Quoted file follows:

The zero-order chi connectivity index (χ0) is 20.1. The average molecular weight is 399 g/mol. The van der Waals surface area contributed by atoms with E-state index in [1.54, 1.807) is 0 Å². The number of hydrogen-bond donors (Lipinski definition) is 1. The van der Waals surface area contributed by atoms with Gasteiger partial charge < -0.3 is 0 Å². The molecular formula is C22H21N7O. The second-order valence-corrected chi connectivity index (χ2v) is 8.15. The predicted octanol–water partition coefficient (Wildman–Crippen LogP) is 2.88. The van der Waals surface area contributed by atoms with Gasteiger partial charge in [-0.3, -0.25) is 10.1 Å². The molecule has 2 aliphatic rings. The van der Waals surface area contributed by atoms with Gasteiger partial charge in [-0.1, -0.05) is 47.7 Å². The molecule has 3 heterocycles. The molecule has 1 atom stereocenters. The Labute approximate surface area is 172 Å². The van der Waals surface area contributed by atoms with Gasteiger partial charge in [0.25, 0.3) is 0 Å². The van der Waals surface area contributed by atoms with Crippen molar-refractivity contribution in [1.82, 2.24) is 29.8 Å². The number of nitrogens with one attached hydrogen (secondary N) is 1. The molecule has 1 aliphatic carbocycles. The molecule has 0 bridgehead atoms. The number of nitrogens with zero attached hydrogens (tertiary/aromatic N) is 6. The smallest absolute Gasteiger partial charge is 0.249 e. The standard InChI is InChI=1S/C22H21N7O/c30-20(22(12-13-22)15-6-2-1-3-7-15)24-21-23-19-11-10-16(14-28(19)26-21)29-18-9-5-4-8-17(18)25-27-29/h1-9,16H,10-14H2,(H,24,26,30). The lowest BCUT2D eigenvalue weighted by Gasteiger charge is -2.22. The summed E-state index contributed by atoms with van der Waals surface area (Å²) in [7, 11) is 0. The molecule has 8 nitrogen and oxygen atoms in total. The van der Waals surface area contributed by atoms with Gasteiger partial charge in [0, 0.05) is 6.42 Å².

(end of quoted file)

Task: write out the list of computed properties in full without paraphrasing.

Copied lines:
The zero-order chi connectivity index (χ0) is 20.1. The average molecular weight is 399 g/mol. The van der Waals surface area contributed by atoms with E-state index in [1.54, 1.807) is 0 Å². The number of hydrogen-bond donors (Lipinski definition) is 1. The van der Waals surface area contributed by atoms with Gasteiger partial charge < -0.3 is 0 Å². The molecular formula is C22H21N7O. The second-order valence-corrected chi connectivity index (χ2v) is 8.15. The predicted octanol–water partition coefficient (Wildman–Crippen LogP) is 2.88. The van der Waals surface area contributed by atoms with Gasteiger partial charge in [-0.3, -0.25) is 10.1 Å². The molecule has 2 aliphatic rings. The van der Waals surface area contributed by atoms with Gasteiger partial charge in [-0.1, -0.05) is 47.7 Å². The molecule has 3 heterocycles. The molecule has 1 atom stereocenters. The Labute approximate surface area is 172 Å². The van der Waals surface area contributed by atoms with Gasteiger partial charge in [0.25, 0.3) is 0 Å². The van der Waals surface area contributed by atoms with Crippen molar-refractivity contribution in [1.82, 2.24) is 29.8 Å². The number of nitrogens with one attached hydrogen (secondary N) is 1. The molecule has 1 aliphatic carbocycles. The molecule has 0 bridgehead atoms. The number of nitrogens with zero attached hydrogens (tertiary/aromatic N) is 6. The smallest absolute Gasteiger partial charge is 0.249 e. The standard InChI is InChI=1S/C22H21N7O/c30-20(22(12-13-22)15-6-2-1-3-7-15)24-21-23-19-11-10-16(14-28(19)26-21)29-18-9-5-4-8-17(18)25-27-29/h1-9,16H,10-14H2,(H,24,26,30). The lowest BCUT2D eigenvalue weighted by Gasteiger charge is -2.22. The summed E-state index contributed by atoms with van der Waals surface area (Å²) in [7, 11) is 0. The molecule has 8 nitrogen and oxygen atoms in total. The van der Waals surface area contributed by atoms with Gasteiger partial charge in [0, 0.05) is 6.42 Å².